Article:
File found, Delahunt still absent

The Braintree Police Department, the Norfolk County Prosecutor and the Massachusetts State Police are trying to get their stories down as to why no charges were filed against Amy Bishop in the 1986 shooting death of her brother.  Although the police file that had been missing for more than 20 years was found among the papers of a retired police investigator, now deceased, the case remains highly controversial. 

Shortly after being apprehended in ‘86, Bishop was released without being charged. Congressman William D. Delahunt was the Norfolk DA at the time.  The current holder of the post, William R. Keating, is investigating the entire matter. It is customary for the local police department in Massachusetts to rely on the State authorities to investigate killings because the state has greater resources. That investigation is done in coordination with the County DA's office.  Among the questions that remain to be answered in this case are:

-Why did no one question Amy Bishop and her mother at the time of the shooting? 

-Why weren't state investigators immediately dispatched to the Bishop home to prevent contamination of the scene?

-Why did the state police wait eleven days to question Bishop and her mother, the only witnesses to the shooting?

-Why weren't key facts in the Braintree Police Department report included in the State Police report? These facts include: that Bishop left the scene of the killing with a shotgun, that she later leveled that shotgun at an auto mechanic in an attempt to get a vehicle and that she had to be arrested at gunpoint by Braintree police officers.  


-Why was Braintree Police Chief Polio so passive about this case back in 1986?  

Polio acknowledged yesterday that he read the reports of his own officers for the first time when they were released by Keating's office this week. Polio said he did not read the reports in 1986 because his officers told him the case would be handled by State Police and the district attorney's office.

There are few weapons more feared in close quarters than a pump action shotgun.  Depending upon the load, they can leave a hole through in the target big enough to toss a basketball through, and an experienced user can get several shots off in a matter of seconds. Officers under Polio's command had just risked their lives to disarm Bishop when she had refused to put the shotgun down, and an officer had to grab her from behind.  It defies credulity that he never read their reports on the incident, if for no other reason than to consider updating their service records with a commendation.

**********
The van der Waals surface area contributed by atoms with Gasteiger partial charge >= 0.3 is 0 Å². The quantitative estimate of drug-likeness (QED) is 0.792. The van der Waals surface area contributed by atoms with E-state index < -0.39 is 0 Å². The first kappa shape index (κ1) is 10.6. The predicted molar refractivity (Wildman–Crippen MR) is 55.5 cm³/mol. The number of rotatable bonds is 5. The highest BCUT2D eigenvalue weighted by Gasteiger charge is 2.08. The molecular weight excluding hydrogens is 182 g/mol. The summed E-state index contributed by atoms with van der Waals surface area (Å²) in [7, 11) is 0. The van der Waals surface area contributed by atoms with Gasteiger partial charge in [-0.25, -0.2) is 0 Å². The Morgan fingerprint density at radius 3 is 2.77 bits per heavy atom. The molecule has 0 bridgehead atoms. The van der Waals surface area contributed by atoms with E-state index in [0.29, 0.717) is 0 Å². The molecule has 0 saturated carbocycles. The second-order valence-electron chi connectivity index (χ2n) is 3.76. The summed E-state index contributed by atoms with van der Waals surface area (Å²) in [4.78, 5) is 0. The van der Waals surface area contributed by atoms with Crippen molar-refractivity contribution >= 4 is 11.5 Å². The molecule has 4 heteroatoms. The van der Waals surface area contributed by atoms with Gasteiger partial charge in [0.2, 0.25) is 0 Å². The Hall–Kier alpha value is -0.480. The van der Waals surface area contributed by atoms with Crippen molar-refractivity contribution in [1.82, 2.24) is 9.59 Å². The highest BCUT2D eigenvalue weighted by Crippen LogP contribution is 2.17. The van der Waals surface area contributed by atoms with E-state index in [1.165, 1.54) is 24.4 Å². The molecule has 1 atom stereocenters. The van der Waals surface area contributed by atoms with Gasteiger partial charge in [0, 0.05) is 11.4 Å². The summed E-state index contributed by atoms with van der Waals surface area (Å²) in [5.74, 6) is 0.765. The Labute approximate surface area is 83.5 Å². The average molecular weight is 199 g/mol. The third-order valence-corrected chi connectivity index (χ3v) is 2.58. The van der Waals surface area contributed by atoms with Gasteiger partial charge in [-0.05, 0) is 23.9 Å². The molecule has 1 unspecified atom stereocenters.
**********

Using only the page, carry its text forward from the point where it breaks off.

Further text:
Current Norfolk District Attorney, William R. Keating, seems incredulous about most aspects of this "You didn't tell us!"/"But you never asked!" scenario between the local and state police.  He seems particularly hot over the gap in time before the witnesses were interviewed and the omission of key facts known by the Norfolk PD from the file that State Police had turned over to the prosecutors. 

"If you eliminated everyone from an interview that was emotionally upset after a shooting death, you'd have no one to talk to,'' Keating said.

Experienced prosecutors know that a series of mind numbing errors and omissions that all favor one party are unlikely to be the product of mere coincidence.

Meanwhile, Congressman Bill Delahunt has kept himself well out of the picture. He's in the Middle East on a junket sponsored by the J Street Education Fund and Churches for Middle East Peace. 

US Representative William D. Delahunt, who was Norfolk district attorney at the time of the 1986 shooting, has been in Israel since the Alabama shootings, but was questioned about the case yesterday at a press availability called after the congressional delegation was blocked from entering Gaza.

"I haven't had a real opportunity to get into the details of the case, but I suspect when I return I'll have an opportunity to become debriefed,'' the congressman told the Associated Press.